NEXT GENERATION COMPANION ROBOTS
Like companion animals and pets, robots have the potential to sustain long-term social interactions, be engaging, and offer forms of spoken and physical comfort. Through their robotic functionality they can also support capabilities such as monitoring whilst requiring less care and support than pets.
MiRo is designed to help developers create the next generation of personal and companion robots that will go beyond mere toys creating lasting and rewarding engagement for users. Being animal-like rather than human-like people respond to MiRo with a different set of expectations that are more easily matched by today’s AI. Interacting with MiRo is already a fun and emotionally rewarding experience.
Human-robot Interaction (HRI)
Research into how people interact with robots is emerging as user-facing robots come out of the factories and start entering our lives and homes. The burgeoning field of HRI needs programmable platforms with lots of in-built capability that are engaging and easy to use. MiRo strengths are its attractive animal-like persona, robust build, long battery-life, wide-range of sensor and actuator types. MiRo is an open-development platform—you as the developer have full access to all of the sensor and actuator systems for on-board or off-board control.
Robot-assisted Therapy (RAT)
Research with companion animals and pets show that these provide many positive emotional outcomes for their owners including reduced risk of some diseases, decreased levels of pain in patients with chronic illness, and reduction in feelings of isolation and loneliness. Even a relatively short period of interaction with a companion animal can have positive and lasting impacts particularly in times of stress. Recent research has also demonstrated that some of the benefits can also be obtained from interactions with animal-like robots. The appearance and behaviour of MiRo make it an ideal platform for investigating the potential use of robots in robot-assisted therapy for both children and adults. Consequential are currently working to develop new interface software that particular targets therapeutic interactions and a soft, washable strokeable covering that will encourage a rewarding tactile interaction.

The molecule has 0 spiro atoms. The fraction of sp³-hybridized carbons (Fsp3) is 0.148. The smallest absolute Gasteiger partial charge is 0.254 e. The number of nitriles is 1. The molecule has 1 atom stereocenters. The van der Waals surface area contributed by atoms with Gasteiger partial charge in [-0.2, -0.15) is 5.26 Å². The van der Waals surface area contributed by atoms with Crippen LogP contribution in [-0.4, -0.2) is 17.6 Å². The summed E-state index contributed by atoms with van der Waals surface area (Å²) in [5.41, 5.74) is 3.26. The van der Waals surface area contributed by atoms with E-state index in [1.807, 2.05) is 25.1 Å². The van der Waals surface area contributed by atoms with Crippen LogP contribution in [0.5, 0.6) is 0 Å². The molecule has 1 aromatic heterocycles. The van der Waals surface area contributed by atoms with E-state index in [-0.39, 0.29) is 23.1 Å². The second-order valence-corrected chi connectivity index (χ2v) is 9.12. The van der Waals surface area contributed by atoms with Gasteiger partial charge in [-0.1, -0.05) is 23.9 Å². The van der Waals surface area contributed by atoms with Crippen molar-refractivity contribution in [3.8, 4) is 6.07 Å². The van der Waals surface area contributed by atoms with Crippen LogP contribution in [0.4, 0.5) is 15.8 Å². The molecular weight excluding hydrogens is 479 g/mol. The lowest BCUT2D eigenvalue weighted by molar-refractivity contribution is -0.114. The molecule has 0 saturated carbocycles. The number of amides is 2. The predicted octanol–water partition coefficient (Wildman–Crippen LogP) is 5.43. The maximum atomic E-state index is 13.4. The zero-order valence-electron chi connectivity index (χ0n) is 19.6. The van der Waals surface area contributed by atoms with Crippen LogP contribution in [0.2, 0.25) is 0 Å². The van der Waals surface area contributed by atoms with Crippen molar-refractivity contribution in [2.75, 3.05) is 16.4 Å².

Biomimetics and brain-based robotics
MiRo’s animal-like design and control system will be of particular interest to researchers investigating models of animal brains and behaviour. MiRo builds on decades of previous work in developing robots with brain-based control systems. MiRo’s control architecture operates across three core ARM processors, that mimic aspects of spinal cord, brainstem, and forebrain functionality respectively including their relative speed and computational power. One important feature is that the control latency of loops through the lowest reprogrammable processor, P1, can be as low as a few milliseconds. This distribution of processing substrates from “fast and simple” through to “slow and sophisticated” is potentially a useful design element for many robots. Consequential’s research partners at the University of Sheffield are using the MiRo robot to test brain models of animal-like spatial memory, we would welcome further collaborations with researchers interested in brain-based robotics.
MiRo can demonstrate the potential of future companion robots to visitors to your laboratory, museum or visitor attraction. MiRo comes with engaging life-like functionality provided by our biomimetic control software. MiRo will orient to and approach sound sources and moving objects, this means he will approach people stopping when he gets close. Stroke MiRo behind the ears or on the back and he wags his tail. MiRo likes you! MiRo’s animal-like vocalisations mean that he both acts and sounds like a friendly small animal. Children are particularly drawn to MiRo but so are adults of all ages and genders. Consequential are working to extend MiRo’s repertoire of in-built behaviours to make interacting with MiRo even more emotionally engaging and fun.
School and University Teaching
MiRo is a low-cost, versatile and flexible platform that can be used to teach everything from basic principles of programming through to computer vision, machine learning, robot control, psychology and biomimetic design. The MiRoSim robot simulation can be provided to a whole classroom of students to develop and test their control software prior to deploying it to control a physical MiRo robot. This means that a large class of students can be taught using a small number of MiRo robots. Most education robots lack the sensor and actuator capabilities of MiRo - still fewer can match its user-appeal. Consequential is developing interfaces to MiRo for common teaching platforms, and we are keen to work with Universities and Schools to customise our offering to your classes.